The curtain drops on a terribly taxing Premier League weekend. If the trailer has been anything to go by, we are in for a bit of a ride, in a league which Arsene Wenger aptly named, “The World Championship of Managers.” Not since the inception of the sport – a Victorian age attempt by the Great Empire to abstain the young Englishmen away from the handy art of masturbation had there been a league which had a league of such extraordinary gentlemen so worthy of a cerebral rub-off for the sapiosexual football fan. The iron-jawed Italian style of Antonio Conte, the arrhythmia-inducing football of Juergen Klopp, the bus-w*nker opportunism of Jose Mourinho, the Professor Xavier messiah-complex of Pep Guardiola, in a battle of wits against the continental class of Ronald Koeman (Everton), Walter Mazzarri (Watford), and Slaven Bilic (West Ham), the restlessness of Francesco Guidolin (Swansea City), Claude Puel (Southampton), Mauricio Pochettino (Tottenham Hotspur), and Aitor Karanka (Middlesbrough) – all for the prize of the Iron Throne of the wizened, Claudio Ranieri. And Arsene Wenger.
JD of The 4th Official had the front-row seat of the curtain raisers of the traditional Big Four, and critiques how each manager fared in their fixtures – and what they would bring to remedy so of the aching ailments of each of the heavy-hitters.
Fans’ Expected Result: Win for Chelsea
What Really Happened: Chelsea 2 – West Ham 1
There’s something about Antonio Conte. His squared jaw, eyes that carve up the soul and broad shoulders carry an aura of un*uckability. He’s precisely the disciplinarian those overgrown, spoilt brats over at Cobham need. Slaven Bilic’s giant-killers, West Ham were entertained at Stamford Bridge, and for a change, so were the home fans. The shoulders didn’t drop as West Ham found the equaliser to Hazard’s penalty strike, and Chelsea kept prodding until a goal from the unlikeliest of sources, Diego Costa, gave the Londoners a much-needed shot in the arm.
Mental resilience is the signature of Conte’s style along with the highest level of concentration – their win against Liverpool at pre-season and on the back of this game, it looks like it won’t take long to the clenched-teeth Italian to emboss his boss style.
Fans’ Expected Result: Win for Arsenal
What Really Happened: Arsenal 3 – Liverpool 4
“You either die a hero, or you live long enough to see yourself become the villain.” – The Goddamn Batman.
It was utterly unanimous, the boos that rang around the posh seats at The Emirates. The resentment was palpable. Arsenal Wenger has probably stayed in the job long enough to be deemed as the pantomime villain. The lines on his face looked saggier than before, and the tooth of time has done its work, in the words of the great Johan Cruijff, who was in 1996, timely or prematurely relieved of his duties at Barcelona for the general betterment of the football club.
It all started off well enough, as Arsenal had Liverpool back-peddling for the entirety of the first forty-four minutes. But that splice of 1 minute before the stroke of half-time is all it took for Coutinho to crush their collective spirit.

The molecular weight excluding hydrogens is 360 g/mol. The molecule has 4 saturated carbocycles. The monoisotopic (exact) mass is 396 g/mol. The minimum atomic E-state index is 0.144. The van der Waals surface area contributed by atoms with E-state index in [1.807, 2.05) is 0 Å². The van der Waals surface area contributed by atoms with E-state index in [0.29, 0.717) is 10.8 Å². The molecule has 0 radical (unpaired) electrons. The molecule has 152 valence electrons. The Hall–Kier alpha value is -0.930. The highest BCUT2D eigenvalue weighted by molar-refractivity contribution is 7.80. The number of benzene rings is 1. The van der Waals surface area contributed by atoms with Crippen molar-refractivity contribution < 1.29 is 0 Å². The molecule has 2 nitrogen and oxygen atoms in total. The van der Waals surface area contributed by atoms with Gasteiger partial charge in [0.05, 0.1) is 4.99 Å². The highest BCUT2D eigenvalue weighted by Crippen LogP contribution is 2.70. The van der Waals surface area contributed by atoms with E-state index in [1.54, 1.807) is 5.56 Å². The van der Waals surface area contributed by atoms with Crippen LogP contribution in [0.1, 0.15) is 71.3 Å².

Wenger’s motivational qualities and a lack of Plan-B have again been thrown out for censure, as a resurgent Liverpool trounced them – with the scoreline flattering a keeled-over Arsenal. The confidence is waning, the patience is running on empty.
Manchester United FC
Fans’ Expected Result: Win for Manchester United
What Really Happened: Bournemouth 1 – Manchester United 3
An effective performance in a routine win, but not necessarily a good one. Sounds familiar? That’s the calling card of serial-winner, Jose Mourinho. One of the easier fixtures Manchester United would have this season, this display didn’t really raise too many eyebrows – as the big boys took the advantage of a Bournemouth error to take the lead, Juan Manuel Mata – one of the players who has his head on the chopping block – the beneficiary of an undercooked back-pass, and since, without much ado, dominated possession.
To Jose Mourinho credit, his new team did have a show of direct muscularity about it – an attribute that had since gone missing from the time of David Moyes and Van Gaal. Two quickfire goals from Wayne Rooney and Zlatan, first cancelled out Bournemouth equaliser, and then eased the second-most successful club in England, in front.
Fans’ Expected Result: Draw With Arsenal
What Really Happened: Arsenal 3 – Liverpool 4
Juergen Klopp is the cheery, hipster uncle who everyone would love to have. Saying that, however, he’s as likely to share a hug as he’s likely to dish out a proper bollocking. Liverpool’s second-half display at Arsenal further adds weight to the duality of Juergen Klopp’s nature. A fearsome motivator, not unlike Tony Conte, made his initially hapless bunch, drop bombs all over the Emirates. Unfortunate analogy aside, this quality of his may prove to be pivotal for the Jekyll and Hyde side of the Premier League.
Going down from a goal from Theo Walcott, Coutinho’s worldly lit the touchpaper, as further embolden after half-time saw them rallying with goals from Adam Lallana, a second from Phil and a rampaging run from Sadio Mane. Liverpool’s shakiness at the back made the competition seem closer than it was.